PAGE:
Catholic Social Teaching
The social teaching of the Catholic Church is the primary religious framework out of which most Catholic social services operate, though the specific traditions, spiritual practices and disciplines of various Catholic orders and organizations are also foundational in the way social services are approached. Catholic social teaching mainly pulls from the Canon of scripture held sacred by the Catholic Church as well as from Catholic apostolic Tradition. From these sources, Catholic social teaching gets much of its theological inspiration from the biblical covenants, the writings of the prophets, the life and teachings of Jesus Christ, the apostolic teaching authority of the Church, and the lives of the saints.
The following are important themes of Catholic social teaching from the website of the United States Conference of Catholic Bishops (USCCB) http://www.usccb.org/sdwp/projects/socialteaching/excerpt.shtm/:
1. Life and Dignity of the Human Person
-Focuses on the right to life for all humans, recognizing the dignity of humans as made in the image of God. This theme has been used to challenge abortion, euthanasia, cloning, embryonic stem cell research, the death penalty, and war.
2. Call to Family, Community, and Participation
-Focuses on the organization of society in a way that promotes the common good and people’s full participation in society.
3. Rights and Responsibilities
-Focuses on protecting people’s rights and emphasizing people’s responsibilities to one another.
4. Preferential Option for the Poor and Vulnerable
-Focuses on prioritizing the experiences and needs of the poor and marginalized, emphasizing the Church’s solidarity with and compassion for them. See Matthew 25.
5. The Dignity of Work and the Rights of the Workers
-Focuses on promoting an economic system that is in the best interests of the workers, emphasizing the workers’ right to creative participation.
-Focuses on promoting peace and justice though solidarity among humans in a nationally, racially, ethnically, economically, and ideologically diverse world, emphasizing that all people are part of one human family.
7. Care for God’s Creation
-Focuses on protecting the environment as part of God’s creation
Muslim Social Teaching
There are five formal acts of worship which help strengthen a Muslim’s faith and obedience. Often called the “Five Pillars of Islam,” these include: (1) a testimony of faith, which is bearing witness that there is no God but Allah and Mohammed is his last messenger; (2) five compulsory prayers distributed evenly during the day/night; (3) annual almsgiving (4) fasting during the lunar month of Ramadan; and (5) performing Pilgrimage to Mecca once in a lifetime.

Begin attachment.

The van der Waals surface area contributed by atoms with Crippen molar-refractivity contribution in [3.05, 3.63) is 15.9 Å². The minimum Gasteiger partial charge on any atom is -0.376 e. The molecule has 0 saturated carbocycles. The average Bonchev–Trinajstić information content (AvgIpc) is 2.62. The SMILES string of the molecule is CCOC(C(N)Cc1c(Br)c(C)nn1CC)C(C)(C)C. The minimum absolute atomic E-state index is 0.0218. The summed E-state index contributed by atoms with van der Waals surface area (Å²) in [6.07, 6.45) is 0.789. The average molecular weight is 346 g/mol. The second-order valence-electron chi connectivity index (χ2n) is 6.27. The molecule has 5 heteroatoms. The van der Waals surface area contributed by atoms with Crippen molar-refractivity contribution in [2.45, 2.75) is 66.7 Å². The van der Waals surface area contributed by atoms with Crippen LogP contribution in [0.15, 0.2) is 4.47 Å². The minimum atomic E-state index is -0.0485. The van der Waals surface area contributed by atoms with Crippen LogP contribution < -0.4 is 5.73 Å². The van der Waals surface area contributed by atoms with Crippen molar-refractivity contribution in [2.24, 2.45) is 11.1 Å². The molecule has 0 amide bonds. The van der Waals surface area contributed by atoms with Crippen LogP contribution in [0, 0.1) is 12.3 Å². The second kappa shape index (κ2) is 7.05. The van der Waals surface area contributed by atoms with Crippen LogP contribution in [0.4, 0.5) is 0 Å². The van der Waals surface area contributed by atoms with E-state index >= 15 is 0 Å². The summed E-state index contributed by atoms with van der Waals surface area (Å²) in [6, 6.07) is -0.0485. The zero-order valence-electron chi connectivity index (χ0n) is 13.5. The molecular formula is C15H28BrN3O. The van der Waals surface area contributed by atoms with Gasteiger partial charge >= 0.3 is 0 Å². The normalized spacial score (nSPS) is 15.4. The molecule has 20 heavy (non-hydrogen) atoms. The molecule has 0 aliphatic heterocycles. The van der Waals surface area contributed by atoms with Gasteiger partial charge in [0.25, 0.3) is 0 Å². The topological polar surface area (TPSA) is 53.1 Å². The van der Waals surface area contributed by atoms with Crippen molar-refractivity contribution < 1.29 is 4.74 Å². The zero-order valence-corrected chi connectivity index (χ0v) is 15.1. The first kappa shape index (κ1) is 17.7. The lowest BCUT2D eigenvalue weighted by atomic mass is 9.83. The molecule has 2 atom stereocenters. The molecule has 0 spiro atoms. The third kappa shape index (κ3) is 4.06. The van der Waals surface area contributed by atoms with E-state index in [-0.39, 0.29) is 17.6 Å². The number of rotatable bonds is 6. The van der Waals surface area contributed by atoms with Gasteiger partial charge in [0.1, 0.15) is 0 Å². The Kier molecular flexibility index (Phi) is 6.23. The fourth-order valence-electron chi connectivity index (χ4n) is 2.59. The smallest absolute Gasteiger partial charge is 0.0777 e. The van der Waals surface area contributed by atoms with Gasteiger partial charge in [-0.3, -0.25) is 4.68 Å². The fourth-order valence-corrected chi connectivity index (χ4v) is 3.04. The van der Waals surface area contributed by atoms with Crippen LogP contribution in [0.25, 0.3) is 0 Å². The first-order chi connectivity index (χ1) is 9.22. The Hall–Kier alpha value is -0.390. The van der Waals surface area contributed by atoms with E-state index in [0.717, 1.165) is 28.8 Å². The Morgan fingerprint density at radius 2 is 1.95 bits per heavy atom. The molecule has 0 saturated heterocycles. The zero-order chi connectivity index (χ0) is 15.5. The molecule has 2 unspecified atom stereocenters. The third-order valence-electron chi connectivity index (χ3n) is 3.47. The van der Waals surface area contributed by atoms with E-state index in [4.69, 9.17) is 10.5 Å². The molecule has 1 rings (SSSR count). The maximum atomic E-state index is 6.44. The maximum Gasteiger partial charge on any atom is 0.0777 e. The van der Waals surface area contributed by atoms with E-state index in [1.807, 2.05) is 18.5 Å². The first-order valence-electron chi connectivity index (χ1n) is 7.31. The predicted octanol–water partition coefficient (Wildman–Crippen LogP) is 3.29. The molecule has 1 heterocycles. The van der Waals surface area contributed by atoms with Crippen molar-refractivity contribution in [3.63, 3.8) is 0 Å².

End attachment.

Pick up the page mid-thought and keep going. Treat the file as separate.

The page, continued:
Supporting social services to assist the needy falls within the third pillar, called Zakat. The word Zakat comes from the Arabic word meaning to purify. Muslims believe that giving to others less fortunate purifies their own wealth, increases its value, and helps them to remember that everything they have is a gift from God. Paying Zakat is required of every adult Muslim man or woman who possesses wealth of a certain minimum amount. Zakat is usually given to one or more of the following categories: poor people who have limited resources; destitute people who have absolutely nothing such as the homeless; those who collect and distribute the Zakat for a living; Muslim converts who may be estranged from their families and in need of help; debtors, to help free them from overwhelming debts; and wayfarers who are stranded during their travels. This is in accordance with the following Qur’anic verse: “The alms are only for the poor and the needy, and those who collect them, and those whose hearts are to be reconciled, and to free the captives and the debtors, and for the cause of Allah, and (for) the wayfarers; a duty imposed by Allah. Allah is Knower, Wise.” (The Holy Qur’an 9:60).
There are two types of Zakat: Zakat ul mal (charity on savings) and Zakat ul fitr (charity on the festival of Eid ul Fitr at the end of Ramadan). Zakat ul mal is required from those who have a savings after meeting their family’s basic needs; Islamic legal guidelines suggest that 2.5% of those savings be contributed as charity. Zakat ul Fitr is a set amount of money that Muslims are required to pay by the end of Ramadan. This charity is paid by the head of household on behalf of each member of his/her family, and the amount is usually set as the cost of one meal per family member multiplied by the number of family members. Islamic teachings expect even those without substantial savings to contribute this charity, and generally, mosques in the United States set the expected amount each year. (In Muslim-majority countries around the world, the amount may be set by ministries of religious affairs).
In addition to the required alms given at the end of the month of Ramadan, and the required alms on savings, Muslims are encouraged to give charity at all times according to their means. This voluntary charity is called Sadaqah, from an Arabic word meaning “truth” and “honesty.” Sadaqah may be given at any time and in any amount. “They ask you about giving: say, “The charity you give shall go to the parents, the relatives, the orphans, the poor, and the traveling alien.” Any good you do, God is fully aware thereof.” (The Holy Qur’an 2:215).